181 F.3d 939 (8th Cir. 1999)
JOHN C. MELTON, APPELLANT,
KENNETH S. APFEL, COMMISSIONER, SOCIAL SECURITY ADMINISTRATION, APPELLEE.
U.S. Court of Appeals, Eighth Circuit
Submitted: March 11, 1999
Filed June 18, 1999
Appeal from the United States District Court for the Eastern District of Arkansas.
Before McMILLIAN and Morris Sheppard Arnold, Circuit Judges, and NANGLE,1 District Judge.
Morris Sheppard Arnold, Circuit Judge.
John Melton applied for disability insurance benefits and supplemental security income due to his allegedly disabling leg and back pain, hypertension, high blood pressure, and occasional loss of the use of his left arm. His application was denied both initially and on reconsideration by the Social Security Administration. After a hearing, an administrative law Judge (ALJ) discounted Mr. Melton's subjective complaints of pain, and ruled that Mr. Melton was not disabled within the meaning of the Social Security Act because he retained the residual functional capacity to perform his past relevant work. See 20 C.F.R. § 404.1520(e). The Appeals Council denied Mr. Melton's request for review, after which he filed for judicial relief. A magistrate Judge2 affirmed the administrative decision. Mr. Melton appeals and we affirm.
Mr. Melton first contends that the ALJ improperly discounted his subjective complaints of pain. We must affirm the decision below if the ALJ's findings are supported by substantial evidence, which is "less than a preponderance, but enough that a reasonable mind might accept it as adequate to support a decision." Cox v. Apfel, 160 F.3d 1203, 1206-07 (8th Cir. 1998). In making this determination, we must take into account whatever detracts from the ALJ's decision, rather than simply searching the record for substantial supporting evidence. Id. at 1207.
An ALJ may not discount subjective complaints of pain merely because they are not fully supported by the medical evidence. See Chamberlain v. Shalala, 47 F.3d 1489, 1494 (8th Cir. 1995). Instead, such allegations may be discounted only if they are inconsistent with the evidence in the record as a whole. See Jones v. Callahan, 122 F.3d 1148, 1151 (8th Cir. 1997). In addition to the medical evidence, an ALJ is required to assess an applicant's subjective complaints in light of his or her past work record and in light of observations by third parties and by treating and examining physicians relating to the claimant's daily activities; to the duration, frequency and intensity of pain; to any precipitating or aggravating factors; to the dosage, effectiveness, and side effects of any medication; and to any functional restrictions. Polaski v. Heckler, 739 F.2d 1320, 1322 (8th Cir. 1984).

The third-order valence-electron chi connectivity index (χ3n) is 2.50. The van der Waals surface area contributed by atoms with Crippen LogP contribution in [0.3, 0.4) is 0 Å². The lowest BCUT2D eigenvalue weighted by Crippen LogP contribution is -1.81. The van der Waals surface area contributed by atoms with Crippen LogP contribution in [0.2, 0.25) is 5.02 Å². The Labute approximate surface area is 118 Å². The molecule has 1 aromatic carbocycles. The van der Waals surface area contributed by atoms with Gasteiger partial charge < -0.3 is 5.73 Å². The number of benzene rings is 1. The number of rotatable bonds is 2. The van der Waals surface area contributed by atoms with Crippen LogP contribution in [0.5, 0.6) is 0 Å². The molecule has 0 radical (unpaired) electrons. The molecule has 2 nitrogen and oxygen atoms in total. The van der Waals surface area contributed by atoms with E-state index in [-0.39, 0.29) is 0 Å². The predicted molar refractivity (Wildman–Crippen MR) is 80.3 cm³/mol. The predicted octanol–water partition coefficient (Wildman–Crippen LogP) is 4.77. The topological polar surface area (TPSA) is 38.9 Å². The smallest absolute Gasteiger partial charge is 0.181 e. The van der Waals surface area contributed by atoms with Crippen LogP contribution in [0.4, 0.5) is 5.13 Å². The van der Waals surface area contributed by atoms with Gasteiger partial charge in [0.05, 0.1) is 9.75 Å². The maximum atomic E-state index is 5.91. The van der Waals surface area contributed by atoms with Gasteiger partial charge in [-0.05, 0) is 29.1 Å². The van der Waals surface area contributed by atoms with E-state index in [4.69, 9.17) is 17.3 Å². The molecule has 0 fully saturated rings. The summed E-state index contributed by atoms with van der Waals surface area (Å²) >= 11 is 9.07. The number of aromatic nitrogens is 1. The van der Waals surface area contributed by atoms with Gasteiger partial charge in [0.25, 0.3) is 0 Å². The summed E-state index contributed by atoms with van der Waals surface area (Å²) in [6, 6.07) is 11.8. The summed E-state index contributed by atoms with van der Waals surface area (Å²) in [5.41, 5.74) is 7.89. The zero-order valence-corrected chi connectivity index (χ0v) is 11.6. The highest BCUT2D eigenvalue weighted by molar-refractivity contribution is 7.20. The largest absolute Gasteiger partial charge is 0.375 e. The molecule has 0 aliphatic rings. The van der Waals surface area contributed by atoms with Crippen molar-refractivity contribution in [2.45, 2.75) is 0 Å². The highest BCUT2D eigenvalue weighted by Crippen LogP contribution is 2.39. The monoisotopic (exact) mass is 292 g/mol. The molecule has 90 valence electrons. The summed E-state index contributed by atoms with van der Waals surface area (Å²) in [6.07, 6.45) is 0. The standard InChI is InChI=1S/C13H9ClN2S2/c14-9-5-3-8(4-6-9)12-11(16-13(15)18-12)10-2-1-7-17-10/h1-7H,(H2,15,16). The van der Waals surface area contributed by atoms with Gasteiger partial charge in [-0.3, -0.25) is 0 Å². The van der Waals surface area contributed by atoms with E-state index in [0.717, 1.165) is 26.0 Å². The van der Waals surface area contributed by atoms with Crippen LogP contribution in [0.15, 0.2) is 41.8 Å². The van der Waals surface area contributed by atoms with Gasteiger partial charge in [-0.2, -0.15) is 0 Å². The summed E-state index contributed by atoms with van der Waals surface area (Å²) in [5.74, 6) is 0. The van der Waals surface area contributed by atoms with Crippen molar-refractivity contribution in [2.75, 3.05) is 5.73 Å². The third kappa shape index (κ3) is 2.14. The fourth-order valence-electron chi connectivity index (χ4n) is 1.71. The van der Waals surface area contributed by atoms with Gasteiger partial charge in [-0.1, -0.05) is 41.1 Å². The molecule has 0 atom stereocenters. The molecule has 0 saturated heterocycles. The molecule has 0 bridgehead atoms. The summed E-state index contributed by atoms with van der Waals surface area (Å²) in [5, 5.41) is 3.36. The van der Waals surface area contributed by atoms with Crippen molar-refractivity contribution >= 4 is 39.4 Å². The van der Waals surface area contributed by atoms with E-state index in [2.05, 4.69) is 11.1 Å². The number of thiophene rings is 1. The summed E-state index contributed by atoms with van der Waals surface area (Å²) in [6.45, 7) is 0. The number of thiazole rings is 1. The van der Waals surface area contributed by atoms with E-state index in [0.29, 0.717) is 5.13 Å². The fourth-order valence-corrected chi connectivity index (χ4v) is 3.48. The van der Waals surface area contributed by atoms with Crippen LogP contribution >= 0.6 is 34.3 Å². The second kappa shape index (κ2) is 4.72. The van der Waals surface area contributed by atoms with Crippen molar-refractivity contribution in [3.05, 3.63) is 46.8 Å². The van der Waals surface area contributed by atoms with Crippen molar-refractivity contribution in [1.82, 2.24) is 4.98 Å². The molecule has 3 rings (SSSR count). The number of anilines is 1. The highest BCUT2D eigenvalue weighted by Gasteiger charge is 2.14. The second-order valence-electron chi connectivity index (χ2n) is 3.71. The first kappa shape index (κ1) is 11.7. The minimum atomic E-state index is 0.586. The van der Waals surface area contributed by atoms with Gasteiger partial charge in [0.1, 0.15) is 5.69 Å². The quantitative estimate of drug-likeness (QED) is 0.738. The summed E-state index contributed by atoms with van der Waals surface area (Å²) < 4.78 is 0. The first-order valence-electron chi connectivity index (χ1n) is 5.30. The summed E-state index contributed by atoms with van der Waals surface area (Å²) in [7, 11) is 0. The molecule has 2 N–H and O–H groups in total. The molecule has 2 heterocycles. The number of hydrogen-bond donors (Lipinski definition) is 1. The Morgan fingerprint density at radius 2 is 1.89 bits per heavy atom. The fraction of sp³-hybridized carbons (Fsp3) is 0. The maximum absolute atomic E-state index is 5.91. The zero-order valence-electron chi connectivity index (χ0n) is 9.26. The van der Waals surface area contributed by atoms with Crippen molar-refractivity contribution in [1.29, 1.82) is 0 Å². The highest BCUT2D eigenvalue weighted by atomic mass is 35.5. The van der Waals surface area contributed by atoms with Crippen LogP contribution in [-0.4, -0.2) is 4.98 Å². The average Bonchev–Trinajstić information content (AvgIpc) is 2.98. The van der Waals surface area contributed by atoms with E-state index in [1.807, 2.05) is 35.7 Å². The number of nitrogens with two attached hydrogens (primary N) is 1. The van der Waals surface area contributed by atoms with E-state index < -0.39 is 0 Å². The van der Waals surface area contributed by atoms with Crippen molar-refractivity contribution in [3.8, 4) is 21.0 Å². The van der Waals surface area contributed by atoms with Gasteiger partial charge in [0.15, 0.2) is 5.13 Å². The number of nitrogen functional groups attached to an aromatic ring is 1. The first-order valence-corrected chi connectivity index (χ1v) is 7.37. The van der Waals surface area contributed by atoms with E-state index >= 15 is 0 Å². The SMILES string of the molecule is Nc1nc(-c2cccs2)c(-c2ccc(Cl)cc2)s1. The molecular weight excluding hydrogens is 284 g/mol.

Mr. Melton maintains that the ALJ failed to analyze the evidence in light of these considerations, and instead discounted Mr. Melton's subjective complaints only because they were not completely substantiated by the medical evidence. Having reviewed the ALJ's opinion, however, it is clear to us that the ALJ analyzed the evidence in light of all but one of these considerations. The ALJ did fail to consider Mr. Melton's past work record, but this is only one of many considerations upon which the ALJ could have based his decision to discount Mr. Melton's subjective complaints. The inconsistencies upon which the ALJ relied in making this decision were sufficient to meet the burden of substantial evidence.
First, Mr. Melton's subjective complaints were not, in fact, substantiated by the medical evidence. An orthopedic examination revealed normal ranges of motion in his shoulders, wrists, and knees. His medical history, moreover, contained no significant history of pain, only mild problems with hypertension, and no medical evidence of organ damage or dizzy spells caused by hypertension. Mr. Melton's testimony is further undermined by the lack of consistent treatment for his back pain and hypertension, see Walker v. Shalala, 993 F.2d 630, 631-32 (8th Cir. 1993), and the lack of significant restrictions placed on his activities by his doctors, see Smith v. Shalala, 987 F.2d 1371, 1374 (8th Cir. 1993).